Companies looking for increased security and workflow options should consider Jamf’s Apple Enterprise Management solution which combines their Jamf Connect, Jamf Pro and Jamf Protect products. These advanced solutions when used together automate the entire lifecycle of Apple in the enterprise including the ability to sign on with one set of cloud-identity credentials, device deployment and management, compliance monitoring, security from threats, and much more.
Jamf for education is also available
For small schools to large districts, Jamf also has solutions for education with the Jamf School platform. Unique features for parents and teachers allow management of devices in a classroom or home setting, including advanced iPadOS and tvOS management, and can be used in 1-to-1 iPad initiatives, or complete Mac labs.
To learn more about all of Jamf’s management solutions, click here.
Gazelle, a company that buys old iPhones, iPads, and Macs, has reinstated its device trade-in program after initially ending it in February.
Back in December, Gazelle announced plans to end its trade-in program in 2021, and said that it would shut down trade-in options on February 1, 2021. Gazelle stopped taking trade-ins at that time, but has since reversed course on the decision.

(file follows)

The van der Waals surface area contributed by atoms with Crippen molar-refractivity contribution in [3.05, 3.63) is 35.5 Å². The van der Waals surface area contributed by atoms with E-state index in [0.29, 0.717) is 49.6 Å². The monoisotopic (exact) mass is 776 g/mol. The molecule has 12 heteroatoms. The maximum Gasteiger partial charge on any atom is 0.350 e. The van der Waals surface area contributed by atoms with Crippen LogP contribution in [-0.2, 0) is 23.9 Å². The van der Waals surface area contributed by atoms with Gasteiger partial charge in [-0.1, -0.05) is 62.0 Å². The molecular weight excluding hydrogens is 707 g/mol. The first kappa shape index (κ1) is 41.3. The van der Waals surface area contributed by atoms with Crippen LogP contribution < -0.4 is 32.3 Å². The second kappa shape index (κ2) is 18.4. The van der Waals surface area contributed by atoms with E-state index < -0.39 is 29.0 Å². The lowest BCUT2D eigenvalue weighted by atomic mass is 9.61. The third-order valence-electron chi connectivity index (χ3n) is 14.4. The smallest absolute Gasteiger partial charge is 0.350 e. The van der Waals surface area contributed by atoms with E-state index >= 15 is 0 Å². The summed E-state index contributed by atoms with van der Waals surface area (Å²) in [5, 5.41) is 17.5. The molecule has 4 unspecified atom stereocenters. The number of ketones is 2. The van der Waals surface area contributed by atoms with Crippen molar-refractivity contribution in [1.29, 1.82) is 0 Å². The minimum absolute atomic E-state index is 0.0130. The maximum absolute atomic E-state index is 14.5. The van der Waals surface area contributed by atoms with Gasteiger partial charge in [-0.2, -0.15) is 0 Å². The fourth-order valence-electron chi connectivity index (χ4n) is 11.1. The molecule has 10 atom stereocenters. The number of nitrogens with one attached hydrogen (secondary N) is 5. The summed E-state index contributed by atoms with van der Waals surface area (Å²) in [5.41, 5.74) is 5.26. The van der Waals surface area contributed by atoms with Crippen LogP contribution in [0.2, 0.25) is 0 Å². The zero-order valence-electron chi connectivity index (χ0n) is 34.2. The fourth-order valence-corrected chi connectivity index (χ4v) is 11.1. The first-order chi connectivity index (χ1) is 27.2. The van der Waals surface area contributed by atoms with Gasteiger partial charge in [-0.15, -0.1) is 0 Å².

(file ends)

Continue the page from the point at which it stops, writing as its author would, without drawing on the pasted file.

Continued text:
As of April 5, Gazelle is once again accepting online trade-ins for smartphones and tablets. In an email to customers that was also shared with The Verge, Gazelle said that trade-ins were reinstated after feedback from consumers.
Earlier this year, we announced that we will no longer be offering our trade-in option on Gazelle. After careful consideration, including feedback from customers like you, we have decided to keep Gazelle Trade-In going. Today, we are happy to say, ‘We’re back, baby!’ Gazelle Trade-In is a pioneer of the electronics trade-in space and we are happy to continue building on our legacy by offering a simple process and immediate payouts for those unwanted devices.
When initially announcing that its online trade-in program was ending, Gazelle said that it would instead focus on its in-store ecoATM kiosks, which are designed to offer instant cash for devices.
Gazelle operates more than 4,000 ecoATM units across the United States and has collected more than 25 million devices.
Recent reports claimed Apple is developing a new Apple TV remote dubbed “B519,” though that particular device appears to be third-party hardware designed for use by cable companies.
Earlier this week, 9to5Mac reported that Apple is working on a new Apple TV remote expected to launch with a next-generation set-top box later this year. A follow-up on Wednesday, however, reveals the device is in fact a remote designed by Universal Electronics.
Announced in November, the Apple TV accessory was developed and designed to serve cable, satellite, and MVPD companies offering Apple TV 4K as an alternative to the traditional cable box.